Professor brings technology and education to developing world
Professor of Information Systems Sameer Verma is the local leader of an education project that puts laptop computers into the hands of children in the developing world. But the way he sees it, the children are leading.
"The children have really taken this technology and run with it," said Verma, the chief organizer of One Laptop Per Child San Francisco. "They're able to teach themselves by exploring the software that's loaded on the computers, and they create demand for the program by telling their friends about the laptops."
The One Laptop Per Child project was formed to connect first world technology with education systems in the developing world. The nonprofit organization designed inexpensive, durable and powerful laptops to distribute in developing countries around the world, including Argentina, Colombia, Jamaica, Peru, Rwanda, Sierra Leone and others. The small green "XO" computers are loaded with education software and can network with other XO laptops. Since 2005, the project has delivered 2.5 million laptops throughout the world.
Verma first volunteered with the organization in 2007 out of his own interest for the project. His involvement has now grown into SF State's "Commons Initiative," which connects people at SF State with larger open source technology projects. He was drawn to the idea after witnessing poverty in parts of his home country of India and imagining the impact that technology could have in helping people solve problems in their communities. Verma leads and organizes San Francisco-based groups working on the project, and has also been involved in introducing the laptops in Jamaica, India and Madagascar.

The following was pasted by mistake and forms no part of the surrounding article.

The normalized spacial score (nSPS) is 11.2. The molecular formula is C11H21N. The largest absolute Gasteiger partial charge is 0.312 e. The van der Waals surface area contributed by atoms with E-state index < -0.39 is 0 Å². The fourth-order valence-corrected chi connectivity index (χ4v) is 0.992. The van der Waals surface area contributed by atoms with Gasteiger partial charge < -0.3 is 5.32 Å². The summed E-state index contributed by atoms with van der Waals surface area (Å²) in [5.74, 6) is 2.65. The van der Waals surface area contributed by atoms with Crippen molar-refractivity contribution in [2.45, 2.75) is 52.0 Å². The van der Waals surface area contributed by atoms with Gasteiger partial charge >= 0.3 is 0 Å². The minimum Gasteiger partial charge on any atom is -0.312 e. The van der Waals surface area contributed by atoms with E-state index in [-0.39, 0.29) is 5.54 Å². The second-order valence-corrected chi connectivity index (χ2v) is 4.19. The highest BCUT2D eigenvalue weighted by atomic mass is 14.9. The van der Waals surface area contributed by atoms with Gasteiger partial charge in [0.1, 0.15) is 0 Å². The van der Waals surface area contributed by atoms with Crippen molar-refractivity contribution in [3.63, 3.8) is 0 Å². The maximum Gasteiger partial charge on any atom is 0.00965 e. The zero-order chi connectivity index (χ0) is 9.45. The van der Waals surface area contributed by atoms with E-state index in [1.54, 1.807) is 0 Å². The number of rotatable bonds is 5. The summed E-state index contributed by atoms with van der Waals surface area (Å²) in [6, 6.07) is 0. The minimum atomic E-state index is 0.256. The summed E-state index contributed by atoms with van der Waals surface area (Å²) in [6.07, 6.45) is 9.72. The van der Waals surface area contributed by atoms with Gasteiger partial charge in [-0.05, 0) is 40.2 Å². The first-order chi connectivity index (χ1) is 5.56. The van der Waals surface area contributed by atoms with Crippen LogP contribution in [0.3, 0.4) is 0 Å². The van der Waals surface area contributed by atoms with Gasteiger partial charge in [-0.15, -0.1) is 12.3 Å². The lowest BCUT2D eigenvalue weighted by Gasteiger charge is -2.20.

Verma says that organizers of the program are still learning the best ways to introduce the laptops into communities, which can have vastly different educational structures and literacy levels.
"When the kids use the laptops in their home, a lot of the learning is discovery-based," he said. "They start learning on their own without the help of classrooms or teachers. But can that scale up? That's a big question for us right now."
What works in one country or community may not work for another. In Uruguay, for example, their education system invested in training teachers to use the laptops, and now they are in every primary school in the country due to the government's enthusiasm for the program.
"In some cases you need to do a lot of professional development and training with teachers, and in some you don't," he said.
In Jamaica, Verma has worked with the education system, but kids who have received the laptops have shown strong motivations of their own.
"There is a strong competitive spirit in Jamaica," Verma said. "The kids there are very ambitious. Once they are given an opportunity, they take it and run."
In one Jamaican school, math literacy jumped 14 percentile points in one year just after the laptops were distributed. Verma partially attributes that to a math game called TuxMath that is very popular among students in which they shoot down asteroids on the screen by correctly solving math equations.
As the program grows, children and organizers have been finding and sharing innovative ways to use the computers. SF State's Downtown Campus hosts the annual "community summit" each year for volunteers involved with the project to trade ideas and share successes.
"We're planning for five more pilot projects in new communities next summer," Verma said. "I think we'll get funding for a few more pilots beyond that."
"It's a good program for SF State in particular," he added. "It suits the social justice and equity focus we have here."
-- Philip Riley
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